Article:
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Of course, if you're one of those people who needs immediate gratification when it comes to your entertainment, there was stuff like that to be found at this year's Licensing Expo. Take — for example — how the WWE booth was actually shaped like a wrestling ring. Which — I'm guessing — meant that if the executives of World Wrestling Entertainment, Inc. didn't like the offer that you were making, they were then allowed to toss you out over the top rope, Royal Rumble -style.

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I also have to admit that — as a longtime Star Trek fan — it was cool to see the enormous Starship Enterprise that hung in place over the CBS booth. Not to mention getting a glimpse of the official Star Trek 50th Anniversary logo.

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I was also pleased to see lots of activity in The Jim Henson Company booth. Which suggests that JHC has actually finally carved out a post- Muppets identity for itself.

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Likewise for all of us who were getting a little concerned about DreamWorks Animation (what with all the layoffs & write-downs & projects that were put into turnaround or outright cancelled last year), it was nice to see that booth bustling.

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Every so often, you'd come across some people who were promoting a movie that you weren't entirely sure that you actually wanted to see (EX: " Angry Birds ," which Sony Pictures Entertainment / Columbia Pictures will be releasing to theaters on May 20, 2016). But then you remembered that Clay Kaytis — who's this hugely talented former Walt Disney Animation Studios animator — is riding herd on "Angry Birds" with Fergal Reilly . And you'd think "Well, if Clay's working on 'Angry Birds,' I'm sure this animated feature will turn out fine."

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Mind you, there were reminders at this year's Licensing Expo of great animated features that we're never going to get to see now. I still can't believe — especially after that brilliant proof-of-concept footage popped up online last year — that Sony execs decided not to go forward with  production of Genndy Tartakovsky 's "Popeye" movie.  But that's the cruel thing about the entertainment business, folks. It will sometime break your heart.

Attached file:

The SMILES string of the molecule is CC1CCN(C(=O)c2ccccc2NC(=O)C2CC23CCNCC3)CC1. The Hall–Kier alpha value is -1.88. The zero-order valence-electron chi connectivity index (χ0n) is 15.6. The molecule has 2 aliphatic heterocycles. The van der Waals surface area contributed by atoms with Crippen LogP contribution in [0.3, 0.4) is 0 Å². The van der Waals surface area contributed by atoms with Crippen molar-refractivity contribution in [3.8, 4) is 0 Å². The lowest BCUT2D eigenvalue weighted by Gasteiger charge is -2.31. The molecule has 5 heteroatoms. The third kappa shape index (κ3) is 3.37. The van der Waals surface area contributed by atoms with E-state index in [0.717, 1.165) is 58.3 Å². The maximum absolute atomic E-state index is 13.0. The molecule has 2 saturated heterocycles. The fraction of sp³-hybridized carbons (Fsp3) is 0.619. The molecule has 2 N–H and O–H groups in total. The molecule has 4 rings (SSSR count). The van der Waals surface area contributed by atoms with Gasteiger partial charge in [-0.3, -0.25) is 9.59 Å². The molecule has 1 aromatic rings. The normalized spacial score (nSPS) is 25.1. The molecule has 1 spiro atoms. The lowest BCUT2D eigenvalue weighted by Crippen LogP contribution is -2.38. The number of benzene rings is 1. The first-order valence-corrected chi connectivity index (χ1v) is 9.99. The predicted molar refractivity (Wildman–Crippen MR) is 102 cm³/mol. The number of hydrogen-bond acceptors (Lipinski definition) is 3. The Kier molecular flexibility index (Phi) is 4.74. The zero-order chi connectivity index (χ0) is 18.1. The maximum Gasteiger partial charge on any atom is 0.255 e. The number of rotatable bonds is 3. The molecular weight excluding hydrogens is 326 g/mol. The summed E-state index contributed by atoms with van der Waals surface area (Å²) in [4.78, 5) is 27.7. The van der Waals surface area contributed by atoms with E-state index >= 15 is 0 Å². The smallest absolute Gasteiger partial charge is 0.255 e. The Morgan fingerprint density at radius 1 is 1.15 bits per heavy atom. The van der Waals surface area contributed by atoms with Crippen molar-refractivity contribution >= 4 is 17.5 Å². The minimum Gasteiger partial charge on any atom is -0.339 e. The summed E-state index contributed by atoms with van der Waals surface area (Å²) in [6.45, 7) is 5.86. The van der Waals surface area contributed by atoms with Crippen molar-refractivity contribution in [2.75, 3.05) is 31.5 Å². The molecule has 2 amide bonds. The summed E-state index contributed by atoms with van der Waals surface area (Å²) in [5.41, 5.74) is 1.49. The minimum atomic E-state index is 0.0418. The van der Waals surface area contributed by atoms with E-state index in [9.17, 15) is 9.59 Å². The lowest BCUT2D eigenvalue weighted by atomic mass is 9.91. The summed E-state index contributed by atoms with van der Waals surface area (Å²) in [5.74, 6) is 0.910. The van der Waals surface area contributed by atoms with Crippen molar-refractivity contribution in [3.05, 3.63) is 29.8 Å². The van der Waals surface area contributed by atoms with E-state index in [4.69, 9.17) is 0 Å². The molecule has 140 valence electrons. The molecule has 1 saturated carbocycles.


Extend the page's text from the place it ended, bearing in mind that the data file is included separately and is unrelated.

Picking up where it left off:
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And make no mistake about this. The Licensing Expo is all about business. That point was clearly driven home at this year's show when — as you walked through the doors of the Mandalay Bay Convention Center — the first thing that you saw was the Hasbros Booth. Which was this gleaming, sleek two story-tall affair full of people who were negotiating deals & signing contracts for all of the would-be summer blockbusters that have already announced release dates for 2019 & beyond.

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"But what about The Walt Disney Company?," you ask. "Weren't they represented on the show floor at this year's Licensing Expo?" Not really, not. I mean, sure. There were a few companies there hyping Disney-related products. Take — for example — the Disney Wikkeez people.

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I'm assuming that some Disney Consumer Products exec is hoping that Wikkeez will eventually become the new Tsum Tsum. But to be blunt, these little hard plastic figures don't seem to have the same huggable charm that those stackable plush do. But I've been wrong before. So let's see what happens with Disney Wikkeez once they start showing up on the shelves of the Company's North American retail partners.

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And speaking of Disney's retail partners … They were meeting with Mouse House executives behind closed doors one floor down from the official show floor for this year's Licensing Expo.

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And the theme for this year's invitation-only Disney shindig? "Timeless Stories" involving the Disney , Pixar , Marvel & Lucasfilm brands that would then appeal to "tomorrow's consumer."

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And just to sort of hammer home the idea that Disney is no longer the Company which cornered the market when it comes to little girls (i.e., its Disney Princess and Disney Fairies franchises), check out this wall-sized Star Wars -related image that DCP put up just outside of one of its many private meeting rooms. "See?," this carefully crafted photo screams. "It isn't just little boys who want to wield the Force. Little girls also want to grow up and be Lords of the Sith."